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Transformation paths for the German steel industry


German Steel Federation



The assignment

The steel industry is a commodity industry situated at the beginning of value chains. Their products are used as inputs in many other sectors, for example in the automotive, mechanical engineering or construction industries. Using the blast furnace converter route, which is the technology traditionally used until now, the production of primary steel results in considerable carbon dioxide emissions.

Both Germany and the EU seek to gradually reduce greenhouse gas emissions (GHG emissions) in all areas of the economy. Germany should achieve zero net GHG emissions from 2045, and by 2050 this should be the case for the whole EU. Germany’s steel industry is thus faced with the task of achieving GHG neutrality in the coming decades. For this purpose, it will be necessary to switch the production of primary steel to the so-called direct hydrogen reduction process. The study for the German Steel Federation calculates how this transformation can be accomplished in two scenarios.

Our approach

With the help of scenario calculations, we examine the climate-political framework conditions under which the transformation of the steel industry in Germany can succeed. By successful transformation we mean that by the end of the transition phase the production of primary steel should be completely GHG-neutral, with no loss to production volumes or employment because of the transformation.
The two scenarios were created using the agent-based LABS simulation model:

  1. In the transformation scenario, companies will receive public subsidies for investment into the new plants for the conversion to direct hydrogen reduction and their operation, which will compensate for the additional costs compared to the conventional process. In addition, free emission allowances will continue to be allocated for the old plants during the transition.
  2. In the stress scenario, the free EU emission certificates for the steel industry will be phased out by 2035. In a first variant of this scenario, it is also considered that there is no effective carbon border adjustment mechanism (CBAM) on imports from third countries that ensures a cost-parity for emission-intensive products in the European internal market. This is the worst-case scenario. An effective CBAM is assumed in a second variant.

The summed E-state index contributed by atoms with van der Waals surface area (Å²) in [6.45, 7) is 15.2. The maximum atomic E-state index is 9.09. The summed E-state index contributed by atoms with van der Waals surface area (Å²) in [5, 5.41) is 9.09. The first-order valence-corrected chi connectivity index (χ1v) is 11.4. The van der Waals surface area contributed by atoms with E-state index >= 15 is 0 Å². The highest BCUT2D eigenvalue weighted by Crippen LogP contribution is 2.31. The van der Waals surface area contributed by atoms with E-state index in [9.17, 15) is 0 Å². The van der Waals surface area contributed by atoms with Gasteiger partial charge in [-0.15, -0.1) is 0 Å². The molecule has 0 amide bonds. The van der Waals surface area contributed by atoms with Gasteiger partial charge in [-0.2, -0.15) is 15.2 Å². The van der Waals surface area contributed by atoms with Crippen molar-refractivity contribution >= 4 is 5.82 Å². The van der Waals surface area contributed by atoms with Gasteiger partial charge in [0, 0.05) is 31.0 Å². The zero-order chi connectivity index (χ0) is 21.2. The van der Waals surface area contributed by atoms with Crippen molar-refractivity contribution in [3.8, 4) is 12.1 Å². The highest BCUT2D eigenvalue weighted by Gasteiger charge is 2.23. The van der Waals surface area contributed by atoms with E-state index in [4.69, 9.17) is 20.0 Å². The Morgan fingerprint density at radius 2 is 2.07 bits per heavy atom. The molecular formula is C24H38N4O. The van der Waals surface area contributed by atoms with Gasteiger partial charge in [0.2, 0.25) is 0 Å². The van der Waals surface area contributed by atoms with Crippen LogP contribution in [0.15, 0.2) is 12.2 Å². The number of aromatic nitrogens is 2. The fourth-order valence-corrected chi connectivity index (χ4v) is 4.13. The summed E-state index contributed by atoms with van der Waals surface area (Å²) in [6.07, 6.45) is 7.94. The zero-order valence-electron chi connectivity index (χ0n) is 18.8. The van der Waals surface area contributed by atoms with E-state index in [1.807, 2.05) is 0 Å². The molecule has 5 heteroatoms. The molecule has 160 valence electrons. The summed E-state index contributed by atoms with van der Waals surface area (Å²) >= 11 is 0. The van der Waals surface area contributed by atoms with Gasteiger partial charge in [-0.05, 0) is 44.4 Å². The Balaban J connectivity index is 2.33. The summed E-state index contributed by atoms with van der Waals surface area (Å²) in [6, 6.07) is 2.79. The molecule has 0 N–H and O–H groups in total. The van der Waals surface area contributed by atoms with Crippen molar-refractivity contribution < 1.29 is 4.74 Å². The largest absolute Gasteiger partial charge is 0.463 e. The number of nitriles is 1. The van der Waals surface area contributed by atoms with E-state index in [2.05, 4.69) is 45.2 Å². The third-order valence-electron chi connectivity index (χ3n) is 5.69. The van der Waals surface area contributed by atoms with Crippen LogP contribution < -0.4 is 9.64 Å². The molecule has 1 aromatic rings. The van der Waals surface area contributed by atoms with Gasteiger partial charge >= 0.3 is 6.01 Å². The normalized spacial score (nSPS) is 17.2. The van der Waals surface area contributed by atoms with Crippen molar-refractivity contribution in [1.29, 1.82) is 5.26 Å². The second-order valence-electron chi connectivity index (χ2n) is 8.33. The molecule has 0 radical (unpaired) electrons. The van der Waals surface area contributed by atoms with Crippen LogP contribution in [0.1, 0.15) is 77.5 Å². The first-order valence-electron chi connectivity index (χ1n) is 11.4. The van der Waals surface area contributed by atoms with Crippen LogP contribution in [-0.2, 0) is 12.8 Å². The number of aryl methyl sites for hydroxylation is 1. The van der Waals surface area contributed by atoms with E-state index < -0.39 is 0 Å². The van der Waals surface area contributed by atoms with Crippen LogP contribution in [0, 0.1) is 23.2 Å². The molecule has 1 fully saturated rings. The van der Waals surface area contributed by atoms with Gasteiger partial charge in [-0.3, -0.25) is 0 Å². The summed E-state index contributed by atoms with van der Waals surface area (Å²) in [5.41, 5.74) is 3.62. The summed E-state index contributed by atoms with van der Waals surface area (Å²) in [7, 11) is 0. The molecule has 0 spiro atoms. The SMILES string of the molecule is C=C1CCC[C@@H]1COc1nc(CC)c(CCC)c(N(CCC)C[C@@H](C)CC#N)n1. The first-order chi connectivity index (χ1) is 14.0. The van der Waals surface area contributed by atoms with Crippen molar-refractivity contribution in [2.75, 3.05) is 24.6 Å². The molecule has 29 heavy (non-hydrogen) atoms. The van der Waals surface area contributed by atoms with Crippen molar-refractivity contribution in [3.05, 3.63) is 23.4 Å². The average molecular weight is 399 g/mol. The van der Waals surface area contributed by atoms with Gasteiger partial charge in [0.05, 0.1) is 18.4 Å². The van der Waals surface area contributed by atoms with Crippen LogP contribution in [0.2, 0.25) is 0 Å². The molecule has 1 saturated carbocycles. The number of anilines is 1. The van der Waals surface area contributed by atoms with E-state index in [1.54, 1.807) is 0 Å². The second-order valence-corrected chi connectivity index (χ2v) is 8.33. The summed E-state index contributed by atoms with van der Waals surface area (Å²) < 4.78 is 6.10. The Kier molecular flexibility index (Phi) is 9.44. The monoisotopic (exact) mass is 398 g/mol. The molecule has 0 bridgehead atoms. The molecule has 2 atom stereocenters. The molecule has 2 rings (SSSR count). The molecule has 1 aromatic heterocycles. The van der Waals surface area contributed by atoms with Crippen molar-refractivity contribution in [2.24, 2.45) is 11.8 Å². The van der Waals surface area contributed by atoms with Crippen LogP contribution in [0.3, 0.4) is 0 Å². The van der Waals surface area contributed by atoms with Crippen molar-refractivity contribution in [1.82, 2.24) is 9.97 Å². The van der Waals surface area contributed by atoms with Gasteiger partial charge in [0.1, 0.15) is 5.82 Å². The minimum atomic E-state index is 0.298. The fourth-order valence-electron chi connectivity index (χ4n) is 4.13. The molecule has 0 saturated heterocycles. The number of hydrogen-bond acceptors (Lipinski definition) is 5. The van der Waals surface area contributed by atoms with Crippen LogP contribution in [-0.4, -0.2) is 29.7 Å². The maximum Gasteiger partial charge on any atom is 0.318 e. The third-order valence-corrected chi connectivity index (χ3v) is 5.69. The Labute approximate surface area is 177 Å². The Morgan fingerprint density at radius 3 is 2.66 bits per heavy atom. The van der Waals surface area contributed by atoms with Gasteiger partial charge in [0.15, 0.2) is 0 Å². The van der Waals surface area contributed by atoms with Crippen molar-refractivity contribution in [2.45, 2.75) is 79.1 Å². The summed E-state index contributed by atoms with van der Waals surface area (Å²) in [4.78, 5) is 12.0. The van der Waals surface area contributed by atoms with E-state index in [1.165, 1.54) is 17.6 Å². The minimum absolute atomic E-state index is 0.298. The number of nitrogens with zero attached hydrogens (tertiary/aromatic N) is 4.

Core results

In order to achieve Germany’s and the EU's climate goals, the steel industry plans to switch the primary steel route to low-GHG and in the future GHG-free hydrogen-based production processes. The simulation calculations show that if companies are not assisted, the decarbonisation of the steel industry in Europe and Germany is not feasible as the production costs of the low-emission production processes in the primary steel route are currently and in the mid-term significantly higher than those of conventional processes.

Even in a scenario where the CBAM provides (emission) cost parity on the basis of conventional production between domestic and foreign countries, around 20 percent of domestic production would be eliminated – even with government subsidies. In addition to the temporary continuation of free emission allowances, a government grant of 50 percent for capital expenditure would be almost sufficient for the complete changeover to the hydrogen direct reduction method. In the case of ongoing operation costs, a subsidy of 100 percent is required if the companies concerned are to remain permanently on the market.

Links and downloads

The study and further information can be found on the German Steel Federation website:

Study "Transformation Paths for the Steel Industry in Germany" (PDF, in German)

Results at a glance (PDF, in German)

WV Stahl press release (PDF, in German)

Project team

Jan Limbers, Dr Michael Böhmer

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Your contact at Prognos

Jan Limbers

Senior Expert

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Dr Michael Böhmer

Chief Economist, Head of Corporate Services

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